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Why People are a Company’s Products, Too

Product innovation is at the heart of Procter & Gamble’s success in numerous consumer product categories. But that isn’t the only ingredient in P&G’s secret sauce.

For a legacy company to maintain its competitive edge, it has to constantly be strategizing about the next wave of leadership that will drive results. That’s why P&G applies the same level of attention and rigor to its talent pipeline as it does to its product pipeline. says Mark Biegger, chief human resources officer for P&G.

Although the talent management process may be owned by human resources, line executives do the work, says Biegger. “We have hundreds of line leaders from all over the world involved in on-campus interviews, for example.” Those entry-level hires are seen as critical additions to P&G’s talent pipeline.

Senior executives are involved in every step, from recruiting and vetting new talent to training and development to managing employee relations issues and ultimately shepherding high potentials through their careers at P&G. “We believe that’s the role [of line executives]—to deliver the business and also to build the organization,” says Biegger, who adds that executive performance is judged, and compensation awarded, in part by how well they execute on building talent.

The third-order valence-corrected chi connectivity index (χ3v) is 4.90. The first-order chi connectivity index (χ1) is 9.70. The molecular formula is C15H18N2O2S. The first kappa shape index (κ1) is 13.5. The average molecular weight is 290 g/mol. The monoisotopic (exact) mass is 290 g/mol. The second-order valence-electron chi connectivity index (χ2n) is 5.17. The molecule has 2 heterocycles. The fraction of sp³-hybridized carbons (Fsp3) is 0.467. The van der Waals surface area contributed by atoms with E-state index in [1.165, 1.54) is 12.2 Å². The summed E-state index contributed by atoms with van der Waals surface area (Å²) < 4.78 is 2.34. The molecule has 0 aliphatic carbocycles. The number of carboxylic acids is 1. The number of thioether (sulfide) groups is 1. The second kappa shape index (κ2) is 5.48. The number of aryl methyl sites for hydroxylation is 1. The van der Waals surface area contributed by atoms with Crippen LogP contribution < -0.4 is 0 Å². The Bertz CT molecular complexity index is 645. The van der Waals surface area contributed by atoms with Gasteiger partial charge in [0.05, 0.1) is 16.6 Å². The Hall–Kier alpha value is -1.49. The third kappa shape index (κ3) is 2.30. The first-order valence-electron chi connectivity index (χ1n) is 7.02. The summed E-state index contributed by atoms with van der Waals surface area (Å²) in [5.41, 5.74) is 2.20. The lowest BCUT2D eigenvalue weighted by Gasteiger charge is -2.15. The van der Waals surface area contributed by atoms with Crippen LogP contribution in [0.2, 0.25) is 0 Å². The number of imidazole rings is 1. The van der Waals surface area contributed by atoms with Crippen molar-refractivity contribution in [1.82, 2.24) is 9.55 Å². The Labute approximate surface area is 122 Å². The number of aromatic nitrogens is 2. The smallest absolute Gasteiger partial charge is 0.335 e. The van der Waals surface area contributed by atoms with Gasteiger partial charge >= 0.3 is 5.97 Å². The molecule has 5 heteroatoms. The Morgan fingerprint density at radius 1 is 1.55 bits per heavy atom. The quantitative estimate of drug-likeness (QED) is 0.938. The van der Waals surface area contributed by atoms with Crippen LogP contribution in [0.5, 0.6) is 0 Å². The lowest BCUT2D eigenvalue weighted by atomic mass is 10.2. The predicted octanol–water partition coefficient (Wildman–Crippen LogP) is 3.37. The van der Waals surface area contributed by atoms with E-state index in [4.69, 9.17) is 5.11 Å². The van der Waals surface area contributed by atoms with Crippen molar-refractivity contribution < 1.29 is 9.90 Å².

“We believe that’s the role [of line executives]—to deliver the business and also to build the organization.”

That tone is set from the top. David Taylor, P&G’s CEO, spends hours regularly reviewing talent strategy with Biegger and Laura Mattimore, vice president of global talent. “He also coaches other line leaders on managing talent, sharing his approach and how he’s done it,” says Biegger. “It’s a major part of who he is.”

As long as a company’s CEO is intimately involved and a believer in talent management as a business opportunity rather than strictly the task of HR, company size makes no difference as far as implementation. “I think it would be even easier to do some of these things in a smaller company,” says Mattimore, noting that small and mid-size organizations don’t have the same global complexity and hierarchies to deal with. “Even the sophisticated technologies we use today, we didn’t always have those tools at our disposal. We started doing this on simple Excel spreadsheets,” she says. “The concepts and principles have merit regardless of size.”


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